I will make no attempts at tomfoolery or to convince you as to the veracity of something which I am not — a poet. Truth is, I am a shallow well when it comes to the art of poetry, much as I’d wish it to be different. I’ve tried my hand, as they say, but what I’ve produced is so disjointed and tone deaf I can’t make a case for it. So I will stick to what I know and leave the poetry to the experts, one of them being my fellow writer and blogging friend, Geoff LePard.
Geoff is a lawyer, like me, and a writer, like me, but unlike me, he has a way with a sonnet, a limerick, a free verse, even a haiku — a gift he inherited from his father — and which he continues with a renewed vigor now that he’s retired from the law. Spurred on by ongoing convos with his adult children, as you will read below, Geoff has set out to capture in prose the essence of a climate in crisis. I’ve no doubt you’ll be delighted.
Geoff’s latest book, The Sincerest Form of Poetry, and Geoff’s other books are all available on Amazon whose carbon footprint we will hold off on discussing until another day. At the end of our poetry session, you will find links to all of Geoff’s books. I urge you to take a look around. Apprenticed to My Mother is my personal favorite.
Forthwith on behalf of the environment, and with a zeal and a steadfastness of purpose that the boomer generation forgot it had, is the beautiful poetry of Geoff LePard with an intro by Sir Geoff himself.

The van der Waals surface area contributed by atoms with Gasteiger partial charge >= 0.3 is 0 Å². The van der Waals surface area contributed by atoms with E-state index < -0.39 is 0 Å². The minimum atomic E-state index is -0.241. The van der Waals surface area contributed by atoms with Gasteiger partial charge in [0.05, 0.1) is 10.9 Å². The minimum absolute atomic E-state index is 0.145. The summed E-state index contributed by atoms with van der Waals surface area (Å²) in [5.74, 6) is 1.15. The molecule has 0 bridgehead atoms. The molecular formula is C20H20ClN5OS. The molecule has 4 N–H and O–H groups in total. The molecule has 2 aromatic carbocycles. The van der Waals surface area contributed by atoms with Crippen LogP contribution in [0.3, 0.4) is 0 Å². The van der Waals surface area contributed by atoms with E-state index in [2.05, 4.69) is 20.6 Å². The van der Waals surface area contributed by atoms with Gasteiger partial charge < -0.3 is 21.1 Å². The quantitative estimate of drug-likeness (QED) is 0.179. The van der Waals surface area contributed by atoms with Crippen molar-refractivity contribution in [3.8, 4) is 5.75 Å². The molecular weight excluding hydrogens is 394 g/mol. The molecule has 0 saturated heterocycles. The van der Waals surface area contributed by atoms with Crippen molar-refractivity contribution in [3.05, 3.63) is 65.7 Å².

All of life in one easy couplet
To write poetry I need inspiration. Often that comes from my appreciation of the craftsmanship of other, better poets, whose skills I aspire to emulate. For this anthology, I have chosen two such sources: in part one, the search for Britain’s favourite poem led to the publication of the top 100 and I have used a number of these to craft my own take on those beautiful and inspirational works; in part two, my love of the sonnet form, fostered by reading Shakespeare’s gems has provided a selection covering many topics and themes. I hope you enjoy reading them as much as I enjoyed creating them.
When I began writing poetry I felt the principle driver was emotion. It was the difference between an urge to write – prose – and a need to write – poetry. I sought out subjects with which I had a passionate interest and began to explore the different subjects in poetry form.